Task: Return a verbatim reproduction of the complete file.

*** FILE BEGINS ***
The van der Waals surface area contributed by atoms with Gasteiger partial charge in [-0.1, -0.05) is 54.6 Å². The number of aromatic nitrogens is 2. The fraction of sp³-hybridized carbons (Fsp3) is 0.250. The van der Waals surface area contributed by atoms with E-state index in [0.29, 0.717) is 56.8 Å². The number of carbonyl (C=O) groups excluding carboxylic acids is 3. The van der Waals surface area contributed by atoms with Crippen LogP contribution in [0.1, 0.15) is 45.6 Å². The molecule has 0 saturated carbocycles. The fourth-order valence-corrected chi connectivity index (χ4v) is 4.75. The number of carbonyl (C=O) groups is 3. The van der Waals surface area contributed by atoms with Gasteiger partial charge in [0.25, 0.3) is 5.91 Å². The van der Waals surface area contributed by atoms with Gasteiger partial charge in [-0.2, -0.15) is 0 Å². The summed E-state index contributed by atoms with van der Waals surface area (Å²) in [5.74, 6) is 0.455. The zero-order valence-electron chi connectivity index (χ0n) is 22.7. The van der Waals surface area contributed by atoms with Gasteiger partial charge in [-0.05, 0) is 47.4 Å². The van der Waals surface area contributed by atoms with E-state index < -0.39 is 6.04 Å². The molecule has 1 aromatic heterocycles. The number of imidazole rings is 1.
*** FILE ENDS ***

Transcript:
The van der Waals surface area contributed by atoms with Gasteiger partial charge in [-0.1, -0.05) is 54.6 Å². The number of aromatic nitrogens is 2. The fraction of sp³-hybridized carbons (Fsp3) is 0.250. The van der Waals surface area contributed by atoms with E-state index in [0.29, 0.717) is 56.8 Å². The number of carbonyl (C=O) groups excluding carboxylic acids is 3. The van der Waals surface area contributed by atoms with Crippen LogP contribution in [0.1, 0.15) is 45.6 Å². The molecule has 0 saturated carbocycles. The fourth-order valence-corrected chi connectivity index (χ4v) is 4.75. The number of carbonyl (C=O) groups is 3. The van der Waals surface area contributed by atoms with Gasteiger partial charge in [0.25, 0.3) is 5.91 Å². The van der Waals surface area contributed by atoms with Gasteiger partial charge in [-0.2, -0.15) is 0 Å². The summed E-state index contributed by atoms with van der Waals surface area (Å²) in [5.74, 6) is 0.455. The zero-order valence-electron chi connectivity index (χ0n) is 22.7. The van der Waals surface area contributed by atoms with Gasteiger partial charge in [-0.05, 0) is 47.4 Å². The van der Waals surface area contributed by atoms with E-state index < -0.39 is 6.04 Å². The molecule has 1 aromatic heterocycles. The number of imidazole rings is 1.